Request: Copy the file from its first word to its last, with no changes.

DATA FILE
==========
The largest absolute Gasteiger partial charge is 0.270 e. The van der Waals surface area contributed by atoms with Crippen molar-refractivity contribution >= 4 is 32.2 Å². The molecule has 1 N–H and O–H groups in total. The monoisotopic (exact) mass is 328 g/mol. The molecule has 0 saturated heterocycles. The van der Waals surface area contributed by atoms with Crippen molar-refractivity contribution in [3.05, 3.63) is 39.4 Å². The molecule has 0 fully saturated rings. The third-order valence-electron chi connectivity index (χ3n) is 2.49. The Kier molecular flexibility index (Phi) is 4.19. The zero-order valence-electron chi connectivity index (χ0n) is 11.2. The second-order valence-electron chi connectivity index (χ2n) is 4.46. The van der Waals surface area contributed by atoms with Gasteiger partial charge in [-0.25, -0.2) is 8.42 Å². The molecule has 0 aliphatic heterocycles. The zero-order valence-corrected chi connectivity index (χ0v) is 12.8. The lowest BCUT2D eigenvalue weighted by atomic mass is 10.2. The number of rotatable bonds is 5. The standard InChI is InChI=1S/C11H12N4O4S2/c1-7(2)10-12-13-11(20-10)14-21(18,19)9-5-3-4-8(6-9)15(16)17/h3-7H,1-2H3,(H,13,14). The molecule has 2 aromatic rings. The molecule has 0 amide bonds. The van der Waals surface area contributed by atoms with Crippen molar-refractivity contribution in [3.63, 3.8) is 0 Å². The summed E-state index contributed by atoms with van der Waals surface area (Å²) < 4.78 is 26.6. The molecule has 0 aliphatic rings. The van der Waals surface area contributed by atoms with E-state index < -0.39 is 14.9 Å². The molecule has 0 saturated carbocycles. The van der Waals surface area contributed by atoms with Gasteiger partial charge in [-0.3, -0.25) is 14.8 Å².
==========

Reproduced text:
The largest absolute Gasteiger partial charge is 0.270 e. The van der Waals surface area contributed by atoms with Crippen molar-refractivity contribution >= 4 is 32.2 Å². The molecule has 1 N–H and O–H groups in total. The monoisotopic (exact) mass is 328 g/mol. The molecule has 0 saturated heterocycles. The van der Waals surface area contributed by atoms with Crippen molar-refractivity contribution in [3.05, 3.63) is 39.4 Å². The molecule has 0 fully saturated rings. The third-order valence-electron chi connectivity index (χ3n) is 2.49. The Kier molecular flexibility index (Phi) is 4.19. The zero-order valence-electron chi connectivity index (χ0n) is 11.2. The second-order valence-electron chi connectivity index (χ2n) is 4.46. The van der Waals surface area contributed by atoms with Gasteiger partial charge in [-0.25, -0.2) is 8.42 Å². The molecule has 0 aliphatic heterocycles. The zero-order valence-corrected chi connectivity index (χ0v) is 12.8. The lowest BCUT2D eigenvalue weighted by atomic mass is 10.2. The number of rotatable bonds is 5. The standard InChI is InChI=1S/C11H12N4O4S2/c1-7(2)10-12-13-11(20-10)14-21(18,19)9-5-3-4-8(6-9)15(16)17/h3-7H,1-2H3,(H,13,14). The molecule has 2 aromatic rings. The molecule has 0 amide bonds. The van der Waals surface area contributed by atoms with Crippen molar-refractivity contribution in [3.63, 3.8) is 0 Å². The summed E-state index contributed by atoms with van der Waals surface area (Å²) < 4.78 is 26.6. The molecule has 0 aliphatic rings. The van der Waals surface area contributed by atoms with E-state index < -0.39 is 14.9 Å². The molecule has 0 saturated carbocycles. The van der Waals surface area contributed by atoms with Gasteiger partial charge in [-0.3, -0.25) is 14.8 Å².